Speaking of quests, almost every quest has a surprising amount of exposition. It's appreciated in theory to give context to the most menial of tasks, but I must reiterate that the game's writing makes it more of a curse than a blessing; that and the quests are rather dull for the most part, usually focusing on simple item gathering or battles.
Battles in Time & Eternity bear a lot of similarity to the PSP“s Black Rock Shooter: The Game, which I somewhat recently reviewed, and both also happen to be developed by Imageepoch. Combat is real-time and has Toki or Towa read and react to enemy attack patterns in simple 1 vs 1 skirmishes (with the occasional support attack from Drake). Toki and Towa play nearly identical despite the occasional deviation in their skill tree; Towa is slightly better/faster at attacking in close range, and Toki at long range. There are also spells (or later on, time magic), or chemistry, which can afflict certain status ailments if used in different combinations (some of which can easily destroy most bosses). Unlike Black Rock Shooter, though, I don“t think combat ever really hits a satisfying sweet spot in Time & Eternity. This is thanks in no small part to an insultingly sparse amount of enemy types, where even a good majority of the bosses are reskinned normal enemies, so the monotony of combat adds up very quickly.
If there is one thing that stands out at the first glance of Time & Eternity, it's definitely its in-game visual style. It utilizes a rather nice traditional 2D animation visual presentation for characters and a 3D plane for environments. Now, it isn't completely successful, since the 2D animations can be rather jerky and have weird transitions, especially in combat, but I nonetheless appreciate the bold visual endeavor. It's a shame that the lifeless 3D environments generally tend to sharply contrast, without many noticeable attempts of a cohesive visual style with the 2D animation, but I find myself appreciating the ambition more so than looking down on its actual execution of its presentation.
For the soundtrack, Yuzo Koshiro and Takeshi Yanagawa help forge Time & Eternity's score, which some may very well recognize their excellent musical composition work in the recent Etrian Odyssey IV. Unfortunately for Time & Eternity, the soundtrack doesn't seem to benefit from the ridiculous high standards that have been conducted by the duo, especially Koshiro. It's still a solid soundtrack, with some good field area themes and battle tracks, but it honestly lacks memorability, depth, and musical variety overall, especially considering the small track count and the composer's standards.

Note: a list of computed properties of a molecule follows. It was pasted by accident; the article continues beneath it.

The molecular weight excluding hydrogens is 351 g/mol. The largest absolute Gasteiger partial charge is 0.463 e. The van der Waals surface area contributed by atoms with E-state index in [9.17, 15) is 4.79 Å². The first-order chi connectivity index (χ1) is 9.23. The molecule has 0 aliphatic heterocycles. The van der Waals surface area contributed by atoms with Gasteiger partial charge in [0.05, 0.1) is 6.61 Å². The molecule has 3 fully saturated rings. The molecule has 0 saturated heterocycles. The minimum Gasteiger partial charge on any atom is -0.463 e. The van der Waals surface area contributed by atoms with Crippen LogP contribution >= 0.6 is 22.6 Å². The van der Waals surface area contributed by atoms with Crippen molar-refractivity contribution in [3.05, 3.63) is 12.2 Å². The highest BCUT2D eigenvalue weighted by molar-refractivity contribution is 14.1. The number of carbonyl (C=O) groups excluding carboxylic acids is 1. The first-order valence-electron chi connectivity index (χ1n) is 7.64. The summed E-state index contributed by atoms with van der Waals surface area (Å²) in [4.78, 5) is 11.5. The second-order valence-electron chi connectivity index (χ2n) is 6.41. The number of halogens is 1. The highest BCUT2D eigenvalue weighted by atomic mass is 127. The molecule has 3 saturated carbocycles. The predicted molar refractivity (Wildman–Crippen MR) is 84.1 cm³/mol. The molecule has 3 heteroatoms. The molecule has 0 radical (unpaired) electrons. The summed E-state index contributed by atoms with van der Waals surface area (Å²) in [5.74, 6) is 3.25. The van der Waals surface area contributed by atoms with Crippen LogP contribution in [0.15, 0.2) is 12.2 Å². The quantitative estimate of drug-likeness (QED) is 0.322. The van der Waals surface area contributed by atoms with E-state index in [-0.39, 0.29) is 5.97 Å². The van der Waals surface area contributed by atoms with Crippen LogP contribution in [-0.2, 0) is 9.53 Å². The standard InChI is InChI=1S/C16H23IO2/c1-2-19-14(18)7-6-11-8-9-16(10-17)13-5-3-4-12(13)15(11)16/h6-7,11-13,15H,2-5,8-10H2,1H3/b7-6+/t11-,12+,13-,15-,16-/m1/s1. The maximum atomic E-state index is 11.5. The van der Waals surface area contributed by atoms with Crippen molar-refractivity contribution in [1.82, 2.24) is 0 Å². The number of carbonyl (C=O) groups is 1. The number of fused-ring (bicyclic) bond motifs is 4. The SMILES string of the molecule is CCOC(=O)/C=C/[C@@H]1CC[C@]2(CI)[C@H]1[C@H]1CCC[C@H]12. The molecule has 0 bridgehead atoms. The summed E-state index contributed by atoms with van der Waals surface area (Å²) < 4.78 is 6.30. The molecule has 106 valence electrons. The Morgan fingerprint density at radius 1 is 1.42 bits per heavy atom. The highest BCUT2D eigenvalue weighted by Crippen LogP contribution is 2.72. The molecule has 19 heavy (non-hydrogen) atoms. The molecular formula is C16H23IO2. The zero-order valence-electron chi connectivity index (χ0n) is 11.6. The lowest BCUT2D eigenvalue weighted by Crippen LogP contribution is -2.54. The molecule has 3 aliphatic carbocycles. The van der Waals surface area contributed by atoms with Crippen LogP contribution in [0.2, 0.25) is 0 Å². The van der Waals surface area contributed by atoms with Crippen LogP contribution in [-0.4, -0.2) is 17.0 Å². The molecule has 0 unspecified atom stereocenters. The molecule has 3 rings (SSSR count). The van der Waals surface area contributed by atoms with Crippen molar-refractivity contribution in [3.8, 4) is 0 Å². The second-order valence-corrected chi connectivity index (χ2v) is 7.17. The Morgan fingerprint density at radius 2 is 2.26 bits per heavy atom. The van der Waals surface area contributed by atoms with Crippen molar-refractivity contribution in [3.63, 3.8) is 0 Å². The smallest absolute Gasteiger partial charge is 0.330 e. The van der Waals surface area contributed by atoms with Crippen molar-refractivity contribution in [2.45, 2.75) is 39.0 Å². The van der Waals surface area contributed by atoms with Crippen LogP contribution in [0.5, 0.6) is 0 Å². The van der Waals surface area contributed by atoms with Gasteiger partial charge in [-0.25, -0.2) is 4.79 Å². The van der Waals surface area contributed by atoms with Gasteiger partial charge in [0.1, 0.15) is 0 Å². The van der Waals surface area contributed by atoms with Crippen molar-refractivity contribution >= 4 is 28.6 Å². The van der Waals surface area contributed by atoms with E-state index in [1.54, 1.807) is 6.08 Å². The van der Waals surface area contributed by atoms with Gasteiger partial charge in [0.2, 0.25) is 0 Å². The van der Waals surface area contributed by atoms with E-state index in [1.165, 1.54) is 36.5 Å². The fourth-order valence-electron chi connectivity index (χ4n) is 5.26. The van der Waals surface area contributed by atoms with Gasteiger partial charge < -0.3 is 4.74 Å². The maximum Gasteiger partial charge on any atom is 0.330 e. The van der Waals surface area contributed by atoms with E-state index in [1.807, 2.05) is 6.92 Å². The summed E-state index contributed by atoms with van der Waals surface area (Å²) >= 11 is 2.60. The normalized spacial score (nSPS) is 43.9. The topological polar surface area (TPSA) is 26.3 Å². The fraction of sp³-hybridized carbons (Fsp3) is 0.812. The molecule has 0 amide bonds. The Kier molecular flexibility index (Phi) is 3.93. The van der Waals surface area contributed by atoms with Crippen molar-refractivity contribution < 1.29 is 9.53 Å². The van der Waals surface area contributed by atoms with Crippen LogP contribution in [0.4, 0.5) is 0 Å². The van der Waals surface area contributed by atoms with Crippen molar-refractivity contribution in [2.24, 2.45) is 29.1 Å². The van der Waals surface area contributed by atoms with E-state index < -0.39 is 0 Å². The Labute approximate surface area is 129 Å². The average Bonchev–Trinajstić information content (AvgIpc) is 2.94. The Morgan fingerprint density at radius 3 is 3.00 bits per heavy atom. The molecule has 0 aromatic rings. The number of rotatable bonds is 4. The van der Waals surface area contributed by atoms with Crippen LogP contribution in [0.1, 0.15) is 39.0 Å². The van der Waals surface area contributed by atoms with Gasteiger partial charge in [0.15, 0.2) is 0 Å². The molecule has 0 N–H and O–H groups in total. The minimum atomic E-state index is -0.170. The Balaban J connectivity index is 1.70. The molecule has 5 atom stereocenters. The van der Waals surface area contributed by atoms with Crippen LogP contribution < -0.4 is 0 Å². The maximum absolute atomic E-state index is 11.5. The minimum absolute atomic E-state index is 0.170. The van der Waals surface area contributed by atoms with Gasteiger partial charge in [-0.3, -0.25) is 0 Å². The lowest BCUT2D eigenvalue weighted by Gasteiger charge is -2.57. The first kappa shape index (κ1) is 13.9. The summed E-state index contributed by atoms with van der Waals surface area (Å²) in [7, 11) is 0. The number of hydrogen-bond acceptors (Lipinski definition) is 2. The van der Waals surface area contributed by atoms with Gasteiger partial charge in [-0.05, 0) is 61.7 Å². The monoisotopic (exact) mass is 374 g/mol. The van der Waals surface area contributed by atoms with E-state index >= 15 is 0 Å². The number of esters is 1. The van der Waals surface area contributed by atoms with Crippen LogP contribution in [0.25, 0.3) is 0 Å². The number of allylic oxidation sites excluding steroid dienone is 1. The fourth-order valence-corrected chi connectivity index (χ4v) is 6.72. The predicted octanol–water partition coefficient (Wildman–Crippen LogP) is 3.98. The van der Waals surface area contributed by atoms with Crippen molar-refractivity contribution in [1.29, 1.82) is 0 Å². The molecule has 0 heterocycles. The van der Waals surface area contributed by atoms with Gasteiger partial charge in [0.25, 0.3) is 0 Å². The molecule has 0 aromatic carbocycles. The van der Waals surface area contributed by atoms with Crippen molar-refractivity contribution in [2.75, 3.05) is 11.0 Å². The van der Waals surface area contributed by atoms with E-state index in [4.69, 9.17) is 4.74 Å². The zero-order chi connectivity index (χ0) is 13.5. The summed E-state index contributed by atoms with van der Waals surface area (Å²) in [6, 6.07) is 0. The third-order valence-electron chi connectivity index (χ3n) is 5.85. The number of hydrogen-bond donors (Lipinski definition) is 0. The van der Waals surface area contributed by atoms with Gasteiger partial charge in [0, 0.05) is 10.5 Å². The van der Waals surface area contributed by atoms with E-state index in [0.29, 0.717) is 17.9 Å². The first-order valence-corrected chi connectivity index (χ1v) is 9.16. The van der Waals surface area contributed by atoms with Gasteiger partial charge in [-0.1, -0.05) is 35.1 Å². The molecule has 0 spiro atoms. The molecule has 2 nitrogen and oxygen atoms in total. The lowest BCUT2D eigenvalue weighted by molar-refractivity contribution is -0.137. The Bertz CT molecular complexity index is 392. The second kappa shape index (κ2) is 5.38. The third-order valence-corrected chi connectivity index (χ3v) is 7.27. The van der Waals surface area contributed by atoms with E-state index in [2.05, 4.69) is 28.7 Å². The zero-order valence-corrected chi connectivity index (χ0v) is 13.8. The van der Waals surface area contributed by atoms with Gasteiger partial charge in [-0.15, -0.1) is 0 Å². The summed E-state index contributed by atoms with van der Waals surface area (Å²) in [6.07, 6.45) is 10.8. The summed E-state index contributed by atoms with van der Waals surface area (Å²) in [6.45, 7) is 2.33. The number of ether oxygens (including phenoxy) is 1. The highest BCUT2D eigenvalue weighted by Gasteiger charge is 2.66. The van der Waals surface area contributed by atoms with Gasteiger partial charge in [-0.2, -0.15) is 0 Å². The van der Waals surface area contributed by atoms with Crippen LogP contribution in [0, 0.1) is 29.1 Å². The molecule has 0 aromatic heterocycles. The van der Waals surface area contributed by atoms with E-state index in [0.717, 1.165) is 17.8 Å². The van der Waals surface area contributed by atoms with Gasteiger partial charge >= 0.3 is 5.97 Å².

In regards to the voice acting, I'm actually rather mixed on both the Japanese dub and the English dub, since neither are exactly bad but noticeably inconsistent in some areas. That said, I found myself favoring the English dub though, surprisingly, because of the VA's for Towa/Toki in particular which I felt were actually rather fitting and somehow made the narrative a fair bit more palatable for me personally, which is odd considering the awful script they had to work with in it.
Time & Eternity is a strange game, it has a ton of crippling flaws from its storytelling and gameplay, but the end result is better than the sum of its parts, but not by much. While I do think the game has gotten a bit more hate than it deserves, especially when certain Idea Factory or Compile Heart games continue to make their strides without nearly as much flak, Time & Eternity is more than likely to be disappointing or a real test of willpower for most. Still, it's a shame that, in a year where so many RPGs play it safe with mostly iterative releases, one of the very few that happens to be a new IP is so very misguided.
+ Solid soundtrack and decent voice acting
+ Unique presentation that utilizes vibrant traditional 2D animation for characters
+ Main heroine with two different souls brings interesting ideas to the storytelling and how it is presented
- Shallow combat system with no enemy variety whatsoever
- Poor writing that makes a lot of the humor fall flat and narrative inane
- Bland quest structure (if I have to get another "hammy", I swear...)
- Stark 3D environments that contrast the 2D animation
Overall Score: 4.5 (out of 10)
Time & Eternity is an ambitious game that is largely bogged down by clumsy gameplay and even clumsier writing.